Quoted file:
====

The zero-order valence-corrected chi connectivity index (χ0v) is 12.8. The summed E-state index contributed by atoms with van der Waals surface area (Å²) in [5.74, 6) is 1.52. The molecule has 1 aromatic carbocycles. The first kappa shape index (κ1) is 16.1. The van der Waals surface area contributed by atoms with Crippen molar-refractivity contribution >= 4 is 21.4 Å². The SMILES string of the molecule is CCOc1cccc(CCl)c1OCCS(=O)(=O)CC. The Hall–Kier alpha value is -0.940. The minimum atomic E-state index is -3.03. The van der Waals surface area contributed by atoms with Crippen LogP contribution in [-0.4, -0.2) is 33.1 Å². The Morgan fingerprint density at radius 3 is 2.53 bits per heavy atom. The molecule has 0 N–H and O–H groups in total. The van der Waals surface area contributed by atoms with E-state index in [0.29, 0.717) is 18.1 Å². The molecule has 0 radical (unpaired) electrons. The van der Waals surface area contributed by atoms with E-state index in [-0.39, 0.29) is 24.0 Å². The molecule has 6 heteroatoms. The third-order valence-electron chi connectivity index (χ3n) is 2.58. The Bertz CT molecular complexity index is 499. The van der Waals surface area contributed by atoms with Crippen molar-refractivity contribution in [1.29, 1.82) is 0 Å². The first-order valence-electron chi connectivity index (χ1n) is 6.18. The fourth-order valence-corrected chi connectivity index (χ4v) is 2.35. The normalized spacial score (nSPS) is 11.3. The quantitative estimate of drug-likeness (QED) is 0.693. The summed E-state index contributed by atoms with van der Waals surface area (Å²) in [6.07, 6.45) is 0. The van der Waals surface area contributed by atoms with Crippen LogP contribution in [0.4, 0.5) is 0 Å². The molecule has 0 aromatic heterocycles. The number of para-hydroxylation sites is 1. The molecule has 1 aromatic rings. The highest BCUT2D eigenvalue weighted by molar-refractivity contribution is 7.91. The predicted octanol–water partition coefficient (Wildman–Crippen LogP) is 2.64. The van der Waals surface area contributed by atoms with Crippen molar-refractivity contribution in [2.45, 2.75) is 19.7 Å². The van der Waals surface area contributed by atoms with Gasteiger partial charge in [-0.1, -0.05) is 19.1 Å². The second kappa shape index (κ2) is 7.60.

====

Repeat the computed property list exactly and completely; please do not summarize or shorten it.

The zero-order valence-corrected chi connectivity index (χ0v) is 12.8. The summed E-state index contributed by atoms with van der Waals surface area (Å²) in [5.74, 6) is 1.52. The molecule has 1 aromatic carbocycles. The first kappa shape index (κ1) is 16.1. The van der Waals surface area contributed by atoms with Crippen molar-refractivity contribution >= 4 is 21.4 Å². The SMILES string of the molecule is CCOc1cccc(CCl)c1OCCS(=O)(=O)CC. The Hall–Kier alpha value is -0.940. The minimum atomic E-state index is -3.03. The van der Waals surface area contributed by atoms with Crippen LogP contribution in [-0.4, -0.2) is 33.1 Å². The Morgan fingerprint density at radius 3 is 2.53 bits per heavy atom. The molecule has 0 N–H and O–H groups in total. The van der Waals surface area contributed by atoms with E-state index in [0.29, 0.717) is 18.1 Å². The molecule has 0 radical (unpaired) electrons. The van der Waals surface area contributed by atoms with E-state index in [-0.39, 0.29) is 24.0 Å². The molecule has 6 heteroatoms. The third-order valence-electron chi connectivity index (χ3n) is 2.58. The Bertz CT molecular complexity index is 499. The van der Waals surface area contributed by atoms with Crippen molar-refractivity contribution in [1.29, 1.82) is 0 Å². The first-order valence-electron chi connectivity index (χ1n) is 6.18. The fourth-order valence-corrected chi connectivity index (χ4v) is 2.35. The normalized spacial score (nSPS) is 11.3. The quantitative estimate of drug-likeness (QED) is 0.693. The summed E-state index contributed by atoms with van der Waals surface area (Å²) in [6.07, 6.45) is 0. The van der Waals surface area contributed by atoms with Crippen LogP contribution in [0.4, 0.5) is 0 Å². The molecule has 0 aromatic heterocycles. The number of para-hydroxylation sites is 1. The molecule has 1 aromatic rings. The highest BCUT2D eigenvalue weighted by molar-refractivity contribution is 7.91. The predicted octanol–water partition coefficient (Wildman–Crippen LogP) is 2.64. The van der Waals surface area contributed by atoms with Crippen molar-refractivity contribution in [2.45, 2.75) is 19.7 Å². The van der Waals surface area contributed by atoms with Gasteiger partial charge in [-0.1, -0.05) is 19.1 Å². The second kappa shape index (κ2) is 7.60.